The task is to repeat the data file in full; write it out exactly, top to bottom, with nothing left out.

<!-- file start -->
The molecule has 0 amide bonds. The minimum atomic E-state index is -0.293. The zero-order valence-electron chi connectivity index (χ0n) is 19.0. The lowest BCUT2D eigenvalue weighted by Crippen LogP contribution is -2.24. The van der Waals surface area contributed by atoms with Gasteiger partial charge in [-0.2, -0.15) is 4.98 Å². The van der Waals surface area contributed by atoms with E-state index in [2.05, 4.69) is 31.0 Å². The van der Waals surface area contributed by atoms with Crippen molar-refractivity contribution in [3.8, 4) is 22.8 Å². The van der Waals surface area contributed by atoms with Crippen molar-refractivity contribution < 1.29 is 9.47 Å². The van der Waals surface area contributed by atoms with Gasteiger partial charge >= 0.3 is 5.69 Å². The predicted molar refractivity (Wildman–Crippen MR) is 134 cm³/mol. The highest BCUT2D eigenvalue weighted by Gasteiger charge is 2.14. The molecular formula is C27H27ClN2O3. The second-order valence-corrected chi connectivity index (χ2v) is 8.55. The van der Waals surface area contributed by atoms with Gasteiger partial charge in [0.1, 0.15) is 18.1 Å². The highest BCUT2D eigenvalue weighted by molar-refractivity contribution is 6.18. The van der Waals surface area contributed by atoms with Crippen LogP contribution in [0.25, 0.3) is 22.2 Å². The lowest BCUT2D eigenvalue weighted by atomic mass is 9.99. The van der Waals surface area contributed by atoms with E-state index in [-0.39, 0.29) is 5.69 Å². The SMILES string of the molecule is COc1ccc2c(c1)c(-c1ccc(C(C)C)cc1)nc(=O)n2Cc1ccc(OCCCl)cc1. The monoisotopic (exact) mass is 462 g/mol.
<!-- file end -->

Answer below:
The molecule has 0 amide bonds. The minimum atomic E-state index is -0.293. The zero-order valence-electron chi connectivity index (χ0n) is 19.0. The lowest BCUT2D eigenvalue weighted by Crippen LogP contribution is -2.24. The van der Waals surface area contributed by atoms with Gasteiger partial charge in [-0.2, -0.15) is 4.98 Å². The van der Waals surface area contributed by atoms with E-state index in [2.05, 4.69) is 31.0 Å². The van der Waals surface area contributed by atoms with Crippen molar-refractivity contribution in [3.8, 4) is 22.8 Å². The van der Waals surface area contributed by atoms with Crippen molar-refractivity contribution < 1.29 is 9.47 Å². The van der Waals surface area contributed by atoms with Gasteiger partial charge >= 0.3 is 5.69 Å². The predicted molar refractivity (Wildman–Crippen MR) is 134 cm³/mol. The highest BCUT2D eigenvalue weighted by Gasteiger charge is 2.14. The molecular formula is C27H27ClN2O3. The second-order valence-corrected chi connectivity index (χ2v) is 8.55. The van der Waals surface area contributed by atoms with Gasteiger partial charge in [0.1, 0.15) is 18.1 Å². The highest BCUT2D eigenvalue weighted by molar-refractivity contribution is 6.18. The van der Waals surface area contributed by atoms with Crippen LogP contribution in [0.25, 0.3) is 22.2 Å². The lowest BCUT2D eigenvalue weighted by atomic mass is 9.99. The van der Waals surface area contributed by atoms with E-state index in [-0.39, 0.29) is 5.69 Å². The SMILES string of the molecule is COc1ccc2c(c1)c(-c1ccc(C(C)C)cc1)nc(=O)n2Cc1ccc(OCCCl)cc1. The monoisotopic (exact) mass is 462 g/mol.